Indicates a condition that is not cancerous. Benign growths do not
invade nearby tissue or spread to other parts of the body.
Also see related article -> Benign
These act to boost the immune system. Examples
are: antibodies, monoclonal antibodies, vaccines, colony stimulating
Treatment to stimulate or restore the ability
of the immune system to fight infection and disease. Also used to
lessen side effects that may be caused by some cancer treatments.
Also called immunotherapy or biological response modifier (BRM)
Biomarkers are defined as cellular, biochemical, molecular, or genetic
alterations by which a normal, abnormal, or simply biologic process
can be recognized, or monitored. These substances are usually in
the blood, other body fluids, or tissues when cancer is present.
CA 15-3 is a common biomarker for breast cancer. New biomarkers
are being researched. They are good diagnostic tools for finding
out if cancer has spread or come back before symptoms appear.
A diagnostic procedure used to obtain cells or tissues in order
to examine them under a microscope to check for signs of disease.
When an entire tumor or lesion is removed, it is called an excisional
biopsy. If only a sample of tissue is removed, it is called an incisional
biopsy biopsy. When a sample of tissue or fluid is removed with
a needle, the procedure is called a core-needle biopsy or fine-needle
aspiration. The core-needle biopsy removes a larger portion of the
cells to be examined than the fine-needle biopsy. Also see in Resources
This class of drugs slows bone loss later in life and strengthen
bones damaged by metastases.
The application of the principles of engineering and technology
to the life sciences, for example, using biological substances to
create new drugs.
A thin membrane that protects the spinal fluid and brain from foreign
substances. It may prevent the use of some chemotherapy drugs in
treating tumors in the central nervous system.
The soft, fatty, sponge like tissue at the center of the long
bones that produces white blood cells, red blood cells, and platelets.
The diagnostic procedure used to determine whether cancer cells
have invaded the bone marrow. This test is usually done in a doctor's
office under a local anesthetic. It involves inserting a hollow
needle into one of the large bones, usually the hip. The term aspiration
is used when a smaller sample is taken.
Marrow Depression (or Suppression)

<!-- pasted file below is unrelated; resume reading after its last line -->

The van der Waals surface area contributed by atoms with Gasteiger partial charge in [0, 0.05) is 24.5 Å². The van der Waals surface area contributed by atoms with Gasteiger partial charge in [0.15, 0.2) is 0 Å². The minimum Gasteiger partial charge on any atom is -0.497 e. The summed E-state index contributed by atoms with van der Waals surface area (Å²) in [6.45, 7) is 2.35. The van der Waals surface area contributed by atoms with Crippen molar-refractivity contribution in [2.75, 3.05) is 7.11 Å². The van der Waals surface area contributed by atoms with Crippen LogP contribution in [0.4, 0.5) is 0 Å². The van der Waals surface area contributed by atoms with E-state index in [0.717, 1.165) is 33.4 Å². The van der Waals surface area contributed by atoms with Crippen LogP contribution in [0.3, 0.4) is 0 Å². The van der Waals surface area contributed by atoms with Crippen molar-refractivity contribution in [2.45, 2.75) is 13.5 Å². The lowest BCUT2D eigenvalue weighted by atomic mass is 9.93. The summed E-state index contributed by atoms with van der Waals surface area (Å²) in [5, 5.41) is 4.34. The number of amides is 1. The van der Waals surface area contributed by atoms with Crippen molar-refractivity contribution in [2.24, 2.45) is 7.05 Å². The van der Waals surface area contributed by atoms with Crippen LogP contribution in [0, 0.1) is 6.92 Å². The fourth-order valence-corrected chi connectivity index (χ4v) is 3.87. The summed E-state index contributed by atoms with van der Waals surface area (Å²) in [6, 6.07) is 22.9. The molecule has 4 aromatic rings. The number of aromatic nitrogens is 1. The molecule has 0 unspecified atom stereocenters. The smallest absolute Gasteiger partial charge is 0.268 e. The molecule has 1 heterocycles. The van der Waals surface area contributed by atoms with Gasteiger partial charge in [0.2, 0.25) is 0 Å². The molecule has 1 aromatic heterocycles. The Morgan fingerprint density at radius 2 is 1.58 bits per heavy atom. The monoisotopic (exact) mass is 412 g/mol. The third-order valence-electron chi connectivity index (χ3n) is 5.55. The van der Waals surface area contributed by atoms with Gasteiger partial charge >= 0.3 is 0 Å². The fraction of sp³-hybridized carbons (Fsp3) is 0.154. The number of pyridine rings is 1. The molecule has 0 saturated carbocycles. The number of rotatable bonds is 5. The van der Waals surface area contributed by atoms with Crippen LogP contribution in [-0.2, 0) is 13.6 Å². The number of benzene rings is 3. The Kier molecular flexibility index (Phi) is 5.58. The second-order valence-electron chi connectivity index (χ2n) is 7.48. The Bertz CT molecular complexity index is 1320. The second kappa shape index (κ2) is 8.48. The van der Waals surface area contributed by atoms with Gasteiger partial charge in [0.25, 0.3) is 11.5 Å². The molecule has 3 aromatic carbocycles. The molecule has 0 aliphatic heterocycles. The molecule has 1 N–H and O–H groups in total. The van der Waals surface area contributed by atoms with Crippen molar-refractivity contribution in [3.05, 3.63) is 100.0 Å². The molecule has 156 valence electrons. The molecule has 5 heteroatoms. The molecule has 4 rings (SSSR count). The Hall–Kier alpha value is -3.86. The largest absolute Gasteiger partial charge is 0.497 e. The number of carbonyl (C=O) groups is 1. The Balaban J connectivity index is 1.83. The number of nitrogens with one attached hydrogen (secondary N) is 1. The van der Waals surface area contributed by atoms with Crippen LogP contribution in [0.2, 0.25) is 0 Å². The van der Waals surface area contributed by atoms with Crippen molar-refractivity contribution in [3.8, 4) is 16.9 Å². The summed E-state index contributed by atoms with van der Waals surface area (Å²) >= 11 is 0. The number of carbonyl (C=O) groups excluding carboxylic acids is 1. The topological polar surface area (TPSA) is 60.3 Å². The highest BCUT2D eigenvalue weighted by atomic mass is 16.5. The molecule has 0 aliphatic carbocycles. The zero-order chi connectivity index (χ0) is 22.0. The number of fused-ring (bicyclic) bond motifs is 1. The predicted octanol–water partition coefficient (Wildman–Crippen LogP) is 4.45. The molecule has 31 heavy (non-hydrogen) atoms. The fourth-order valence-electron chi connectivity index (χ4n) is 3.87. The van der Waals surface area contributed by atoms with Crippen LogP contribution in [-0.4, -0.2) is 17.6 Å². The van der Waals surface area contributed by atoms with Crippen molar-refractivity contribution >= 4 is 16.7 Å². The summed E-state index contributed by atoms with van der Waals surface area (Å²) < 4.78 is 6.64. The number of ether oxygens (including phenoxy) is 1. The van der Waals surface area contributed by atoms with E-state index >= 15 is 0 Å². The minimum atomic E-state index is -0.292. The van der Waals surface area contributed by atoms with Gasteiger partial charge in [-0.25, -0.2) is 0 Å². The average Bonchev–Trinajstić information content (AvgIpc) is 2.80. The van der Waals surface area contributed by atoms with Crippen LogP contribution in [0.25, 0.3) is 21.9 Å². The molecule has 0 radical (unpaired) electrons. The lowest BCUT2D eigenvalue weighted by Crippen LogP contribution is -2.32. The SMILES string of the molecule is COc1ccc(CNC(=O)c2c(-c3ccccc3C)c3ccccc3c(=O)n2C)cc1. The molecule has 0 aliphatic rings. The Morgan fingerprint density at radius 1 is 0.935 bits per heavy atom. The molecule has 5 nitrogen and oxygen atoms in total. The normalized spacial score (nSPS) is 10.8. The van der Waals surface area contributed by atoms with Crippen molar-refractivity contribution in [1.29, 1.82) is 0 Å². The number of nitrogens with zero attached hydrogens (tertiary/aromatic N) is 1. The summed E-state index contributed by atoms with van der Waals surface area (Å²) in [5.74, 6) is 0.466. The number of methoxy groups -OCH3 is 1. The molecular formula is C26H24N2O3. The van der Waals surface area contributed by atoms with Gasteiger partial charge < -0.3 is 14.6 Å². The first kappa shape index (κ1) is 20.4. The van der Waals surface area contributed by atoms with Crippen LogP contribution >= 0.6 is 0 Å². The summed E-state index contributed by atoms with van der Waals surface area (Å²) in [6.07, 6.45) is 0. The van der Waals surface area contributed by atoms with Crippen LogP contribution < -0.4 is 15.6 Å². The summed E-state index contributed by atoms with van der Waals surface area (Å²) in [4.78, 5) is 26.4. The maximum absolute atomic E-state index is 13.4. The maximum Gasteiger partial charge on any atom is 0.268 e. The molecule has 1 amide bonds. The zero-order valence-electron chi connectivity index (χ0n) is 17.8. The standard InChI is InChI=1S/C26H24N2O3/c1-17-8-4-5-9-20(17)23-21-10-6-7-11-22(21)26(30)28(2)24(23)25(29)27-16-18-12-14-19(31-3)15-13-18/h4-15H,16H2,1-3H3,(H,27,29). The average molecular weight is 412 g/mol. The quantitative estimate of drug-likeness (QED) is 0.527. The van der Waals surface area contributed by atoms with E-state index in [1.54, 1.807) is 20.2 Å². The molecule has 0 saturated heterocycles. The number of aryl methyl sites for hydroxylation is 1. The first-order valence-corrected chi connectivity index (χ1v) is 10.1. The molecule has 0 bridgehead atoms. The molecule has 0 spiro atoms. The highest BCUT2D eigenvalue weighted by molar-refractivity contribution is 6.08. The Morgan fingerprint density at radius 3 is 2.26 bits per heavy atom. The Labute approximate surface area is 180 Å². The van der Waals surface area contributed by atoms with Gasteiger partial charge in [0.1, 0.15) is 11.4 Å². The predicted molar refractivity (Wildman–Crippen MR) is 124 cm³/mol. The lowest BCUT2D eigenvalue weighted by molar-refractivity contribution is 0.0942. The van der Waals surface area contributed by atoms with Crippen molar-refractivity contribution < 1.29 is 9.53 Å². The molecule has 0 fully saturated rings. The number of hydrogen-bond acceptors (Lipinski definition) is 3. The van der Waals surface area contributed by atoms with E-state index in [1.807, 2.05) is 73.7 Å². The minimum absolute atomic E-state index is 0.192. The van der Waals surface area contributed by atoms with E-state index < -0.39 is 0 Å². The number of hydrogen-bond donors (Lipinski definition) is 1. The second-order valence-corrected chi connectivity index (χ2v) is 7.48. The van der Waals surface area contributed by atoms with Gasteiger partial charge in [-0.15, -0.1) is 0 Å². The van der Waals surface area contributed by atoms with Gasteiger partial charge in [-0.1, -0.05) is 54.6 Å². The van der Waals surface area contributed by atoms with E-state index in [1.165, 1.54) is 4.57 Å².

A side effect of chemotherapy treatment, where the bone marrow isn't
able to make a normal number of red and white blood cells, and platelets.
This can cause immune system impairment.
Marrow Harvest and Transplantation (HDC/BMT)
Bone marrow withdrawn, or "harvested," from the patient (autologous)
under general anesthesia, frozen, and later transplanted (re-introduced
into the blood stream) to support the patient's own bone marrow,
that has been severely compromised by high dose chemotherapy (HDC).
Peripheral, or circulating stem cells gathered through a process
called "pheresis" are now more commonly used in most autologous
transplants. See also autologous bone marrow transplant and high
Spread of cancer to the bone, a common site of metastatic breast
cancer. Most commonly presents with pain, and can be confirmed by
CT Scan, MRI and x-ray studies. Sometimes a biopsy is done to confirm
the diagnosis. Treatments include radiation and chemo-hormonal therapy.
A harmless radioactive substance is injected prior to this test
to give a picture of the entire skeleton, showing areas of increased
"uptake" of the radioactive substance. These areas are referred
to as "hot spots." Bone metastases, where cells are dividing
rapidly, show on a bone scan. Hot spots may also be caused by arthritis,
infection or injury.
Spread of cancer to the brain, another common site of metastatic
breast cancer. Symptoms may include headaches, visual disturbances,
vomiting, seizures, loss of balances and other neurological signs.
Diagnosed through CT Scans and MRI, and most often treated with
This gene was named for the fact that a mutation is associated with
a higher than normal risk of developing BReast CAncer. Since not
all breast cancer patients have a mutation in this or the BRCA2
gene, these are not the only genes involved in breast cancer. Also
see in Resources -> Genetics
& Breast Cancer.
Another gene, unrelated to BRCA1, which when mutated, is associated
with higher than normal risk of developing breast and/or ovarian
cancer. Also see related article -> Mapping
the Breast Cancer Gene.
Small deposits of calcium in the breast, visible on mammograms,
that are usually not signs of cancer.
Any cancer that starts in the breast. The primary types are: ductal
carcinoma in situ (DCIS), infiltrating ductal carcinoma, invasive
lobular carcinoma, lobular carcinoma in situ (LCIS), medullary carcinoma,
inflammatory breast cancer (IBC) and Paget's disease of the nipple.
Also see -> Breast
Surgery to remove the cancerous area of the breast and only a small
area of normal tissue around it.
Surgery to rebuild a breast after a mastectomy.
Also see in Resources -> Breast
Cancer & Prosthetics.
Self Exam (BSE)
Monthly examination and inspection of a woman's
own breasts -- with breast clinical exam and mammography, an essential
part of breast care. Also see in Features -> How
to Do a Self Breast Exam.